Guanajuato, Mexico Recognizes Non-Binary Person’s Identity

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Fausto Martínez descends a flight of stairs in Guanajuato, Mexico, February 18, 2022.
© 2022 AP Photo/Mario Armas

On February 11, Mexico’s Guanajuato state issued Fausto Martínez, a non-binary person originally from Celaya, Guanajuato, a new birth certificate with a third gender. The action marks a significant step in legally recognizing a third gender in Mexico.

In November 2021, Martínez petitioned a federal court to recognize their gender identity after the state Civil Registry denied their request for a corrected birth certificate. Two months later, a judge granted Martínez’s request for an injunction (amparo) and ordered the Civil Registry to issue them a new birth certificate with a third gender.    

Amicus, a civil society organization that represented Martínez, said they are not aware of any other ruling in Mexico recognizing a non-binary person’s gender identity. “What is not named does not exist. Legal recognition establishes that [non-binary] people have rights. This is a great achievement,” Martínez told Human Rights Watch.

Around the world, legal gender recognition is gaining pace. While governments often recognize legal changes to Male or Female, over a dozen countries, such as Argentina, Malta, India, Nepal, and the United States, already allow for non-binary documents at the national level. The Netherlands is planning to scrap gender from identity documents altogether.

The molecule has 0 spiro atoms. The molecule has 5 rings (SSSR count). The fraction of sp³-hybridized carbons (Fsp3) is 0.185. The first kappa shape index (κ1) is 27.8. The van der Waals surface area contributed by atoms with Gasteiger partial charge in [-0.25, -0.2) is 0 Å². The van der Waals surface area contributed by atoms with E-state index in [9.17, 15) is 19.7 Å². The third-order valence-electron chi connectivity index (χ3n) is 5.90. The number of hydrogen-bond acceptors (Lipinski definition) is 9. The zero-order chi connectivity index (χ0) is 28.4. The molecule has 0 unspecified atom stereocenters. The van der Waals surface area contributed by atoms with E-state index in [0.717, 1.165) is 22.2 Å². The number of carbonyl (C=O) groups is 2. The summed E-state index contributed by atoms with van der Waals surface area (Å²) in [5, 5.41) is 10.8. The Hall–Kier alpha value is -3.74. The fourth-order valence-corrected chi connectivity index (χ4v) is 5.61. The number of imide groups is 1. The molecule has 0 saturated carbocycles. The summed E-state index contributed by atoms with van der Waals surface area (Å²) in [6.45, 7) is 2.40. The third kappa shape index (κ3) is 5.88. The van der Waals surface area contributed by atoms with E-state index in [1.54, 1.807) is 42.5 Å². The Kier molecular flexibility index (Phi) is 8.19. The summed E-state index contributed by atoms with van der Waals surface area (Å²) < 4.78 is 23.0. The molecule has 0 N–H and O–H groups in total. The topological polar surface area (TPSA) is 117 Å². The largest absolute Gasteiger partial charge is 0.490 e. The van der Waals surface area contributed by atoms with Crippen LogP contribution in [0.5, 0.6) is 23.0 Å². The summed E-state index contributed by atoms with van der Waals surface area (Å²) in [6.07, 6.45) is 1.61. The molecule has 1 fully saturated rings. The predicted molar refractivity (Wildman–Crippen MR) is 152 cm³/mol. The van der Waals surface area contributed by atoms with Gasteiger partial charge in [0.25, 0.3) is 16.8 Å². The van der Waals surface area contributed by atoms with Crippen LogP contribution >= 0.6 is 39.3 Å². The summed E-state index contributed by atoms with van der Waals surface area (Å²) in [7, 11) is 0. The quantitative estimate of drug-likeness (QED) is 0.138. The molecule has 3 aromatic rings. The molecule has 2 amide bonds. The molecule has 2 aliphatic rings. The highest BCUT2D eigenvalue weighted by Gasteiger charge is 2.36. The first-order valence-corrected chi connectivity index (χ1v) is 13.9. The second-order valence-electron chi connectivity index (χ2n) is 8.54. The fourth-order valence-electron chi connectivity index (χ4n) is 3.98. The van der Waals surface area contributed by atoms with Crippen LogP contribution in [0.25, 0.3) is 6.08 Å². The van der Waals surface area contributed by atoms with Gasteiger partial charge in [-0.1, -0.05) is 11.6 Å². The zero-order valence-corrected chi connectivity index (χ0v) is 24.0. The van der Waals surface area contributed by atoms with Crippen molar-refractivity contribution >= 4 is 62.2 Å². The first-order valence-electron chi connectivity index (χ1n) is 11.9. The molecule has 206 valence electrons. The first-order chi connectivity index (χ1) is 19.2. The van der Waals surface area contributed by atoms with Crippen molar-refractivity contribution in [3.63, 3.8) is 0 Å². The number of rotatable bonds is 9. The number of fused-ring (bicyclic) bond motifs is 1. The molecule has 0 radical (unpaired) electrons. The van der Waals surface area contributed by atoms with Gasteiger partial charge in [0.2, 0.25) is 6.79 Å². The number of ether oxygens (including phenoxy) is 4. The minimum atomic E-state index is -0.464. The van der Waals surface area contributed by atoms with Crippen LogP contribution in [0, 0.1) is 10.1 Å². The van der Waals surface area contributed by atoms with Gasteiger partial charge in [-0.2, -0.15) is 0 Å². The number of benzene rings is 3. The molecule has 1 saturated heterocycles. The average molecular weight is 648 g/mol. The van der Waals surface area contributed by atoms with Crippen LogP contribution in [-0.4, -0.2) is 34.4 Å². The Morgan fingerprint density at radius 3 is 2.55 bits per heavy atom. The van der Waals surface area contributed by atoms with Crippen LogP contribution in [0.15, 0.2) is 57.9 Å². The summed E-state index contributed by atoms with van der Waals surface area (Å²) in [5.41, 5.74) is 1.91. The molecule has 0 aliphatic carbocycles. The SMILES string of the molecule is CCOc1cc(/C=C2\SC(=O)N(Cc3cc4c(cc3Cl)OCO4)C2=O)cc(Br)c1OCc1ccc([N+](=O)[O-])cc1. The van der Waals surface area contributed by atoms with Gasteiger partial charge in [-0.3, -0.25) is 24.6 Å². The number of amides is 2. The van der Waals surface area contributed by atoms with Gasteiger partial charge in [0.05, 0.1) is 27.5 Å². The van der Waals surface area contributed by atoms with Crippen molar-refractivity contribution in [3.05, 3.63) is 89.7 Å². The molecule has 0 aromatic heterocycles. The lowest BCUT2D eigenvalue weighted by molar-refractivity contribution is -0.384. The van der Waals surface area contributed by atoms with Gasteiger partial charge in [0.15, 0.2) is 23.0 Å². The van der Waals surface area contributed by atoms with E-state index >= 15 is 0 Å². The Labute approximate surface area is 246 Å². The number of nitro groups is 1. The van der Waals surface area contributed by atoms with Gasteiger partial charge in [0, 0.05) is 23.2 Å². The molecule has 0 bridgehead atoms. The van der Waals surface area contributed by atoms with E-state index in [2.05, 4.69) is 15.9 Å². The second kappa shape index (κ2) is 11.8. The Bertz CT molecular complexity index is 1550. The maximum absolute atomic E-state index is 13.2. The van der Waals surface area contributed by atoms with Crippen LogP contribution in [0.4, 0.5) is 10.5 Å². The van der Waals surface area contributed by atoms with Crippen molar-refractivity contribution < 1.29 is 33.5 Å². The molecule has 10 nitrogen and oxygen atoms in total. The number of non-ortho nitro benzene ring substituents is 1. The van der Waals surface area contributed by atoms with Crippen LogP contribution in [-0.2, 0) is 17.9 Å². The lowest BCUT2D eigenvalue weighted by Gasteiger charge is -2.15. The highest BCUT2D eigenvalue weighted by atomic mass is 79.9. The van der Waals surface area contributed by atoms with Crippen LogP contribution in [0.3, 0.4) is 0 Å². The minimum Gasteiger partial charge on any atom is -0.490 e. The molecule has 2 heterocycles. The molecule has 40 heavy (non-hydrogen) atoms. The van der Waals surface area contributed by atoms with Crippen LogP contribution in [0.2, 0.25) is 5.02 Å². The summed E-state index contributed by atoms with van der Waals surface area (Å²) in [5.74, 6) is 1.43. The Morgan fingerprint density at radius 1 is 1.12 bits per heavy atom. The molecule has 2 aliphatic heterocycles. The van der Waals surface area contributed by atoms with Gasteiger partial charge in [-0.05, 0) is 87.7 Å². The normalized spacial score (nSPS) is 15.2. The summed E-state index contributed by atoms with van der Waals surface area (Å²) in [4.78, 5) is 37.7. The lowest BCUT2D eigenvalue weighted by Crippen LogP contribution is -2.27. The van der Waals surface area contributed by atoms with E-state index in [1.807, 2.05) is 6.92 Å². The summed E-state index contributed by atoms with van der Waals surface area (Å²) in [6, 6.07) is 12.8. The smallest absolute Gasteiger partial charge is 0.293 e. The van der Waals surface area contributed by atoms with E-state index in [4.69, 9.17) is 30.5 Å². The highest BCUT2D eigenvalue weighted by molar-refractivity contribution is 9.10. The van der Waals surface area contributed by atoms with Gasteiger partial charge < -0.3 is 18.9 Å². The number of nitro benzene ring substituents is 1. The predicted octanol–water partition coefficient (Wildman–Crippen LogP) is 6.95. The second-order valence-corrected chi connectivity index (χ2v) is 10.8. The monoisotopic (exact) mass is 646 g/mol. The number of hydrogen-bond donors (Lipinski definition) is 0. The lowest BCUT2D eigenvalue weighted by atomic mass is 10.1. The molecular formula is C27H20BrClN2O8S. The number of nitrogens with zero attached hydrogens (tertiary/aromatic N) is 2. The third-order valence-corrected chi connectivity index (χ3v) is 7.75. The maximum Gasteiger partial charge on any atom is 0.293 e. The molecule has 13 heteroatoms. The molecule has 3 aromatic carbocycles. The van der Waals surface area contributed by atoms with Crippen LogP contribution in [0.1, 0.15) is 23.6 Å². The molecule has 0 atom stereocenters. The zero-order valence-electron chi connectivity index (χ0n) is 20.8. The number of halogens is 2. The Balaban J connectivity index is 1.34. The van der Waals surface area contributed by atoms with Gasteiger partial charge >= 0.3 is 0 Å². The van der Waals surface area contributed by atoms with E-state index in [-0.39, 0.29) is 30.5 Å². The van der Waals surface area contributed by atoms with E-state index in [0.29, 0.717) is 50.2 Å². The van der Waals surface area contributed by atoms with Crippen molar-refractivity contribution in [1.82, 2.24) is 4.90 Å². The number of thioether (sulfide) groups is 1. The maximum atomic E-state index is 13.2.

The International Civil Aviation Organization, which sets global regulations for passports, allows for three sex categories: female, male, or “X” for unspecified.

While the Guanajuato court’s ruling only applies to Martínez, it is an important milestone that comes on the heels of Mexican Supreme Court decisions in 2018 and 2019 in favor of trans applicants seeking to change their gender markers.

Ninteen out of Mexico’s 32 states have legal gender recognition procedures allowing individuals to change their Male or Female gender markers, but none expressly provide for a gender-neutral option.

In states like Guanajuato, which does not have specific laws or procedures allowing for legal gender recognition, people seeking to change their gender markers often endure lengthy and costly court proceedings. They can also travel to other states where the process is allowed but may have reciprocity issues in their home state, often leading to further judicial proceedings.

In 2017, the Inter-American Court of Human Rights called on governments to establish efficient and inexpensive legal gender recognition procedures. The International Covenant on Civil and Political Rights, which Mexico has ratified, requires that states fully recognize residents’ gender identity.

While Martínez’s case is significant, all Mexican states, including Guanajuato, should allow their trans and non-binary citizens to be recognized before the law.

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